Tuesday, September 4, 2018

A few notes on the Westside scooter invasion

I spend a lot of time on the Westside. The plurality of my LA-based friends live in the area and it's a quick drive from my current residence. Recently the heat wave has also been a big reason to head west – – the beaches are often 20 or 30 degrees cooler than other parts of town – – but things seem to be getting more temperate and I'm hoping for some pleasant weather until the next Santa Anas kick in.

Over the past month, with a suddenness that caught pretty much everyone off guard, the area has seen a swarm of electric scooters. I've dodged the riders in traffic, stepped over the scooters on the sidewalk, and listened to the reactions of the locals (Check here for Ken Levine's), so I thought I'd jot down a few quick thoughts on the subject.

One. This is not a national, or even an LA story; this is a west of Lincoln story.

[for a bit of background, check out this earlier post.]

This tiny strip of the huge city of Los Angeles gets a wildly disproportionate share of attention, at least in part because a large portion of visitors never make it east of the 405 or south of the 105. The New York Times is particularly egregious in this regard (you have to wonder if the phrase "patronizing, provincial asshole" actually appears in the job listing for the papers travel writers). While these scooters are ubiquitous in places like Venice Beach and Santa Monica, it's likely that most LA residents have never actually seen one in their neighborhood.

Two. So far, these scooters thrive in exactly the neighborhoods you would expect them to.

Here in LA (and I believe in the Bay Area as well) scooters are ubiquitous in places that are upscale, dense, well-maintained and policed, and touristy as hell. They appeal most strongly to the kind of people who hang out in these areas, particularly...

Three. Scooting is very much a young person's game.

Of the dozens of people I've seen zipping around various beach communities, I can recall exactly one who appeared to be over 40. The majority appeared to be in their 20s. Part of this can be explained by the appeal of different activities to different age groups, but a lot of it comes down to factors like balance, even more than writing a bicycle. To get on one of these scooters requires one be confident on one's feet, which leads us to the next point...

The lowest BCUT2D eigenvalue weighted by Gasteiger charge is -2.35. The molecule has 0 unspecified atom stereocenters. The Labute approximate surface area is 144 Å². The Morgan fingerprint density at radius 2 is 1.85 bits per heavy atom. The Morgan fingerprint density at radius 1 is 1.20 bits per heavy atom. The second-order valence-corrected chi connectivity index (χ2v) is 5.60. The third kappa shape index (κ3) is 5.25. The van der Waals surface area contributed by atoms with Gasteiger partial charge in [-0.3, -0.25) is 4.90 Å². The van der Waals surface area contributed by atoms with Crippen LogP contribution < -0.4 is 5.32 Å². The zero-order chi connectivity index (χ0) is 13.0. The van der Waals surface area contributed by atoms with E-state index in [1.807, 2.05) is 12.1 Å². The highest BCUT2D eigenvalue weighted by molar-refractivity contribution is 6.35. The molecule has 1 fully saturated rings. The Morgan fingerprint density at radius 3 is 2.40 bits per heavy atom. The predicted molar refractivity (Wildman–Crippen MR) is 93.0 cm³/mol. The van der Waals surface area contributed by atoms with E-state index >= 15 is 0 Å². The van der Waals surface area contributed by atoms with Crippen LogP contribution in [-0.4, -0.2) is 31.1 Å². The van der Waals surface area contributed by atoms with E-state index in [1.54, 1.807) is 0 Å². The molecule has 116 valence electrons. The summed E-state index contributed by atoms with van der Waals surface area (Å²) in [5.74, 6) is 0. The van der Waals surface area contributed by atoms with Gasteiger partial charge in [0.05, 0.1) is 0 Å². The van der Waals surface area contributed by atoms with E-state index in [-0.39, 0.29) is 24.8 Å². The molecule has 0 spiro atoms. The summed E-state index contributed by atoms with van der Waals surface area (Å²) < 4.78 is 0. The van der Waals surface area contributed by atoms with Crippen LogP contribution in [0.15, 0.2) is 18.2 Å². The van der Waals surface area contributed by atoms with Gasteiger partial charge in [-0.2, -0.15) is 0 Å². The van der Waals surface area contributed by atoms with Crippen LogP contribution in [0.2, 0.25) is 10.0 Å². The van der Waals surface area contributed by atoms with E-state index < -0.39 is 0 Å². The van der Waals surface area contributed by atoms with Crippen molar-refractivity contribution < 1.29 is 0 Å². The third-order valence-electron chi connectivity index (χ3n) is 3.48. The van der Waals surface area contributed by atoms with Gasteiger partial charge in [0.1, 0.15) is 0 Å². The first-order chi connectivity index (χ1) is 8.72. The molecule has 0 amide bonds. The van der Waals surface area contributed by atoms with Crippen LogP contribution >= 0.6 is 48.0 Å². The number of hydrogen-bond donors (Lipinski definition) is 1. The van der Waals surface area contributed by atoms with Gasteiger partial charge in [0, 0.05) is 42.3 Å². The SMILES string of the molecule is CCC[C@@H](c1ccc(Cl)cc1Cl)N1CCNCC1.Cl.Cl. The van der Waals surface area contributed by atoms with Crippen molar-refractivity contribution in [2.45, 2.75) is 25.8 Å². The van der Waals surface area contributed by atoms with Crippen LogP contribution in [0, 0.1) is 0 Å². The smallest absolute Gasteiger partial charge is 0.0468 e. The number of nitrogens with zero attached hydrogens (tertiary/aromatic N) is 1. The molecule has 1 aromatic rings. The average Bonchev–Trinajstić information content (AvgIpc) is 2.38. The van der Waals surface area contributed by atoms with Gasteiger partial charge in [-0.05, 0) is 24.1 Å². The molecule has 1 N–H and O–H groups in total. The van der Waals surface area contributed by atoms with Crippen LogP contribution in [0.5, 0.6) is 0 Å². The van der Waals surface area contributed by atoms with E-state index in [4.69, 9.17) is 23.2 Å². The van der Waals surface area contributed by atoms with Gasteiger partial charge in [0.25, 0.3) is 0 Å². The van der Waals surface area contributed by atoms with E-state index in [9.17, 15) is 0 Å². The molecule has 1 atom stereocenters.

Four. Scooters are almost exclusively an alternative to walking.

When we discuss electric scooters as a form of transportation, it is important to note that virtually everyone who rides one of these is capable of walking and the vast majority of the trips they take could be done on foot. Bicycles, with their greater range, ability to handle rougher terrain, can be operated reasonably safely at night, and options for hauling cargo, are often a viable alternative to cars, buses, and subways. None of this applies to scooters.

Five. And pedestrians hate them.

It seems a safe bet that most urban transportation experts would argue that we should prioritize pedestrians first with cyclists a close second followed by various forms of public transportation like buses and subways with cars a distant last. Scooters provide an alternative to walking that inconveniences and sometimes endangers pedestrians. The hazards will be difficult to address – – you can make all the rules you want, but scooters are simply better suited for sidewalks than roads – – but the inconvenience could largely be avoided except for...

Six. Ddulite fallacy and the false dichotomy between dockless and nothing.

This goes back to our long running discussion of the profoundly irrational tendency particularly among journalists and investors to reject the tools that are most appropriate for a given job in favor of some shiny new tech. In this case, it is notable how the concept of docking stations have been relegated to the antiquated pile. Keep in mind that almost everyone who would consider using a scooter is capable of walking a few blocks to and from the stations and that having an assigned place for unused scooters would remove most of the complaints about inconvenience.

Seven. But there are hundreds of millions of reasons why we are going to hear a rational conversation on the subject.

Given the limited potential size of this market, the valuation of these companies is absolutely insane. With Uber and Netflix there was at least a highly improbable scenario for justifying the investments and stock prices. With the scooter industry, there's not even that. Nonetheless all of this money means that small armies of lobbyist and PR hacks are currently being marshaled. Already regulations are being captured and journalists are being dictated to. Unquestionably there will be more to this story, but I'm pretty sure it will have a familiar ring to it.

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